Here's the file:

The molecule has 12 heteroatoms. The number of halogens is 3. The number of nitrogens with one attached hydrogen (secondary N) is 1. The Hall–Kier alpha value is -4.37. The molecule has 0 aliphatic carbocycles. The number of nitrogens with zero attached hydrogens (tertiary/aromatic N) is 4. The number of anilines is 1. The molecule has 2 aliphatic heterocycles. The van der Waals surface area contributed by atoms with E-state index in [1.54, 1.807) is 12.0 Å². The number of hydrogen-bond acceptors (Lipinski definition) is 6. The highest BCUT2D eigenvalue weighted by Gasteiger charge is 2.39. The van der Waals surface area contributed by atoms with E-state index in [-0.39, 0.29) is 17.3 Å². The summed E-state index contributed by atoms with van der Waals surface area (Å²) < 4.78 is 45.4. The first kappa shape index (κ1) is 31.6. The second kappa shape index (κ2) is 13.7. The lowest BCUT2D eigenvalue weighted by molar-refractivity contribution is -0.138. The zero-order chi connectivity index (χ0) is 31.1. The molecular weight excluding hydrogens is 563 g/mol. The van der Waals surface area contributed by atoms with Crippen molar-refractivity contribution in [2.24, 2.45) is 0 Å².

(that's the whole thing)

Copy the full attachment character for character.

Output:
The molecule has 12 heteroatoms. The number of halogens is 3. The number of nitrogens with one attached hydrogen (secondary N) is 1. The Hall–Kier alpha value is -4.37. The molecule has 0 aliphatic carbocycles. The number of nitrogens with zero attached hydrogens (tertiary/aromatic N) is 4. The number of anilines is 1. The molecule has 2 aliphatic heterocycles. The van der Waals surface area contributed by atoms with E-state index in [1.54, 1.807) is 12.0 Å². The number of hydrogen-bond acceptors (Lipinski definition) is 6. The highest BCUT2D eigenvalue weighted by Gasteiger charge is 2.39. The van der Waals surface area contributed by atoms with E-state index in [-0.39, 0.29) is 17.3 Å². The summed E-state index contributed by atoms with van der Waals surface area (Å²) < 4.78 is 45.4. The first kappa shape index (κ1) is 31.6. The second kappa shape index (κ2) is 13.7. The lowest BCUT2D eigenvalue weighted by molar-refractivity contribution is -0.138. The zero-order chi connectivity index (χ0) is 31.1. The molecular weight excluding hydrogens is 563 g/mol. The van der Waals surface area contributed by atoms with Crippen molar-refractivity contribution in [2.24, 2.45) is 0 Å².